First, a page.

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Anaheim Denies Permits for Benefit Concerts at Fire Site

January 15, 1988|RANDY LEWIS | Times Staff Writer

Steve Ayotte's co-workers at Big John's Billiards and his friends among the Orange County music community thought that a pair of benefit concerts to pay him tribute and raise money for his funeral might help relieve some of the shock of his death last weekend in an accidental fire that destroyed the restaurant and nightclub.

But they won't happen, at least not as originally planned, because Anaheim city officials refused organizers permission to hold any events at the site of last Sunday's disaster.

Anaheim code enforcement supervisor John Poole said the burned-out restaurant and nightclub, which sustained damage estimated at $800,000, would be unsafe and cited complaints registered by neighbors about the potential noise as the reasons city officials denied special event permits.

"It's a very good idea to have the benefit for the man who died in the fire," Poole said, "but they need to hold it somewhere that is safe and where the event is permitted.

"We suggested that they have it in a facility that is already enclosed. Anaheim Convention Center has facilities, and there are other facilities for rent in Anaheim and surrounding cities."

Jim Palmer, Big John's former booking agent, said he had lined up Firehose and several other Southland rock groups to participate in one benefit to raise money for Ayotte's funeral, which is scheduled Sunday.

An employee of Big John's, Ayotte was sleeping in the building when it burned down early last Sunday morning. (Anaheim fire investigator Mike Feeney said Thursday that arson has been ruled out but that the incident is still under investigation.)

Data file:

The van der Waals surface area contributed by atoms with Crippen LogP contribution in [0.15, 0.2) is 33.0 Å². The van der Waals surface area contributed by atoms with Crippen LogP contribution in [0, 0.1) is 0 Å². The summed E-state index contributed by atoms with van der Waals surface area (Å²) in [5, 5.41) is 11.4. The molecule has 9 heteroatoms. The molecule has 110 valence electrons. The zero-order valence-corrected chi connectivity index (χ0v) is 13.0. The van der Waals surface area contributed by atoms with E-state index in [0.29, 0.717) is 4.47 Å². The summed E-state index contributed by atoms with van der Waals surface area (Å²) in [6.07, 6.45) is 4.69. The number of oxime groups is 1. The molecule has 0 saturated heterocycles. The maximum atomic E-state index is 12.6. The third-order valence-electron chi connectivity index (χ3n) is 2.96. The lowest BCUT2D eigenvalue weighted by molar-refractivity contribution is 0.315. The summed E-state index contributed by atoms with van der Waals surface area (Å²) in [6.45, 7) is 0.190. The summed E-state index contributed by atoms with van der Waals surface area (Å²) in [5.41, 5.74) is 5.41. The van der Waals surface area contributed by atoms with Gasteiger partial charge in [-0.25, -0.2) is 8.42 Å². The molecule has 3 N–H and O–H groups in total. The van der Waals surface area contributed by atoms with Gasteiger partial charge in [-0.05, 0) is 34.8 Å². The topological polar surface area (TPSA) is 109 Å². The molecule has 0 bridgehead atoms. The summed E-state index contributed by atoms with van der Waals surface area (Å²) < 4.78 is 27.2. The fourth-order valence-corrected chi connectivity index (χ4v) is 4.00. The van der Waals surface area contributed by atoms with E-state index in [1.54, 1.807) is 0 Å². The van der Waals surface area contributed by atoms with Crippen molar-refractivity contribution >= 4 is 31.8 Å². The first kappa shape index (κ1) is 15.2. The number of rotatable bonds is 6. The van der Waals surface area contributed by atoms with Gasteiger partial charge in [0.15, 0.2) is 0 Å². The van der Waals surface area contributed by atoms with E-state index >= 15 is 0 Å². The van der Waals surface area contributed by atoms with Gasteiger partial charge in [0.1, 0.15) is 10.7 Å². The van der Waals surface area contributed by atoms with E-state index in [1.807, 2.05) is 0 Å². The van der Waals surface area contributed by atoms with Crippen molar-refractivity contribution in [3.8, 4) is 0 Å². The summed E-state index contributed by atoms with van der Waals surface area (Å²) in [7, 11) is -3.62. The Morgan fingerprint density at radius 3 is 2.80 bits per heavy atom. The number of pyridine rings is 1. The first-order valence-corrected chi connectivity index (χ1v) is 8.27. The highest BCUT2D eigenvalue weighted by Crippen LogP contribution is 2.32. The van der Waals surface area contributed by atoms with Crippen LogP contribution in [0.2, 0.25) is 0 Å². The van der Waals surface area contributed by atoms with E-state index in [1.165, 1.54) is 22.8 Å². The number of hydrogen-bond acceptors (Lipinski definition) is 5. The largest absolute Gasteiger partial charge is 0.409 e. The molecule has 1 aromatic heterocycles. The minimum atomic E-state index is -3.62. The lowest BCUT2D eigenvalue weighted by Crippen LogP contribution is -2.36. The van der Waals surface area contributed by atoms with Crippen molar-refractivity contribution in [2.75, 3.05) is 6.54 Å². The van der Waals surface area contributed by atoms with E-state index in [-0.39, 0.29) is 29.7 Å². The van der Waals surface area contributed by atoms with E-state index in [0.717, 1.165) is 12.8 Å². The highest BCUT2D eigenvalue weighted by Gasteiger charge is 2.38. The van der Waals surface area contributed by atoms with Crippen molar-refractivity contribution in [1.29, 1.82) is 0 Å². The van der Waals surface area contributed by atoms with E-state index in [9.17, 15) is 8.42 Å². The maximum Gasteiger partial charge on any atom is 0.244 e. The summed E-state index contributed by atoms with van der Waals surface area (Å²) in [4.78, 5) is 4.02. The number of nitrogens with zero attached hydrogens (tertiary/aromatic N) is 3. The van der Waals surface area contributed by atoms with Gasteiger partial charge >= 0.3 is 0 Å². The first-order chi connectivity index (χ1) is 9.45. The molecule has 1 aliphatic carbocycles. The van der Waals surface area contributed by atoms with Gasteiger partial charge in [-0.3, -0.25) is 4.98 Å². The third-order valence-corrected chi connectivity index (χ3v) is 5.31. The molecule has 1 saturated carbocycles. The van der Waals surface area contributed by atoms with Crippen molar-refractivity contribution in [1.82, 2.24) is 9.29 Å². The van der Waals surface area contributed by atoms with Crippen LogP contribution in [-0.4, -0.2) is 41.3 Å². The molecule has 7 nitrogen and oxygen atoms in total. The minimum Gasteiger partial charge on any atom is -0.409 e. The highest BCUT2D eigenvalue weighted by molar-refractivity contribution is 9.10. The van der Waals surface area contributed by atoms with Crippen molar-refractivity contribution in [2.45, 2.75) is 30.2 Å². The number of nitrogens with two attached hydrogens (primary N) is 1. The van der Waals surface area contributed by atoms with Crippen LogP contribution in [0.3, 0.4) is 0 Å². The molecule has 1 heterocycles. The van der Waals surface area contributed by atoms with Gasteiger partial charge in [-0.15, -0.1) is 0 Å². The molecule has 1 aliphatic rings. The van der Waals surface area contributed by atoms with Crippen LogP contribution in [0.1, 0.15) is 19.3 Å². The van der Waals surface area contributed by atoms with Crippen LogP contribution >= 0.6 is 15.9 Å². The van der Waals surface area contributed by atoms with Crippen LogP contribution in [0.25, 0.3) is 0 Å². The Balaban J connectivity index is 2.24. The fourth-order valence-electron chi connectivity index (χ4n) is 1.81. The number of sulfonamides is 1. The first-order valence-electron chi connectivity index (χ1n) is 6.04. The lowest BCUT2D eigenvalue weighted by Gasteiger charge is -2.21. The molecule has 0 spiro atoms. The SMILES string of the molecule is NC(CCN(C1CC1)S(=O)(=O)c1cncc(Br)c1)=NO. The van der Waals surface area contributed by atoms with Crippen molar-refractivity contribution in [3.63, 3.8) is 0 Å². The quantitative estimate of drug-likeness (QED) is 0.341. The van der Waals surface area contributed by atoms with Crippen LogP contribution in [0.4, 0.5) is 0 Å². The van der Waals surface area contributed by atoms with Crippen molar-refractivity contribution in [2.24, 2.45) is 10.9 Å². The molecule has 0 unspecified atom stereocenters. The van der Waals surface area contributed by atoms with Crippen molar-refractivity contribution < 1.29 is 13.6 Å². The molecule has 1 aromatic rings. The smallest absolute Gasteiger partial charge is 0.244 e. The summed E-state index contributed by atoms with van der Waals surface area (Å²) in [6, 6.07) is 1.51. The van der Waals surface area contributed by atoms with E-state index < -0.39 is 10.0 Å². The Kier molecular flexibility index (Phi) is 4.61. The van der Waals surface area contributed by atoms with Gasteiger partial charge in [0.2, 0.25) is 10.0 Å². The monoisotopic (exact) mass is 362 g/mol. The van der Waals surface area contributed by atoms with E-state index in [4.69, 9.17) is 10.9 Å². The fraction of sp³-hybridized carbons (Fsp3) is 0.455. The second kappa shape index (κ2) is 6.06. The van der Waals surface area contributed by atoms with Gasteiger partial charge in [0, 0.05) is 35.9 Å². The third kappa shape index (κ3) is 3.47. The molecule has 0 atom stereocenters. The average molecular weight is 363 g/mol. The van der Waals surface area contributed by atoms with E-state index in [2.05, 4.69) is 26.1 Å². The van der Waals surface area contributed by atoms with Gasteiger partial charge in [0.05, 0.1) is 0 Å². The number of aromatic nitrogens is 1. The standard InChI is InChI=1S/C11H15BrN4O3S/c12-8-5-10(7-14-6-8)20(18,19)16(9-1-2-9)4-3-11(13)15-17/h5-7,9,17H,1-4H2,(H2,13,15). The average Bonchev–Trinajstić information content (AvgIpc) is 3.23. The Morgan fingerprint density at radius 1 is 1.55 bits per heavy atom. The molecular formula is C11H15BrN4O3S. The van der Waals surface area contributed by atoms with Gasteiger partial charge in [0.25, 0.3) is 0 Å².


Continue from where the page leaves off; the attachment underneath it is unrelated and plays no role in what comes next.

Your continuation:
But Palmer added that Ayotte's family has since arranged to pay for the funeral, so that there is no longer a need for the fund-raiser.

At the same time, Ayotte's co-workers were planning another concert as a musical tribute Saturday on the lot where what is left of Big John's sits.

In light of the city's denial of special event permits, the organizers said they still hoped to have some sort of concert on Saturday, but as yet they had not found a location.

"If we can't have it at that location, we'll move it," said Sherra Ewing, a Big John's employee. "We don't want to let Big John's end like that."

Meanwhile, several concerts that had been booked at Big John's for coming weeks have been moved to other locations. The Arizona-based Meat Puppets will play the Coach House in San Juan Capistrano with Firehose on Feb. 7.

Specific dates will be announced shortly for the Reivers show that has been moved to Bogart's in Long Beach, and the Joneses, who will perform at Night Moves in Huntington Beach, now the only club in Orange County regularly booking local bands that play original music.

Palmer also said he hopes to book some small-scale shows at the Sports Cafe in Westminster. The cafe's owner, Jeff Lambert, got in touch with Palmer and offered the facility after reading about the Big John's fire and the loss it represented to Orange County's original music scene.

Coach House owner Gary Folgner also said he will discuss with Palmer the possibility of giving local bands more opportunity to perform at his popular concert club.

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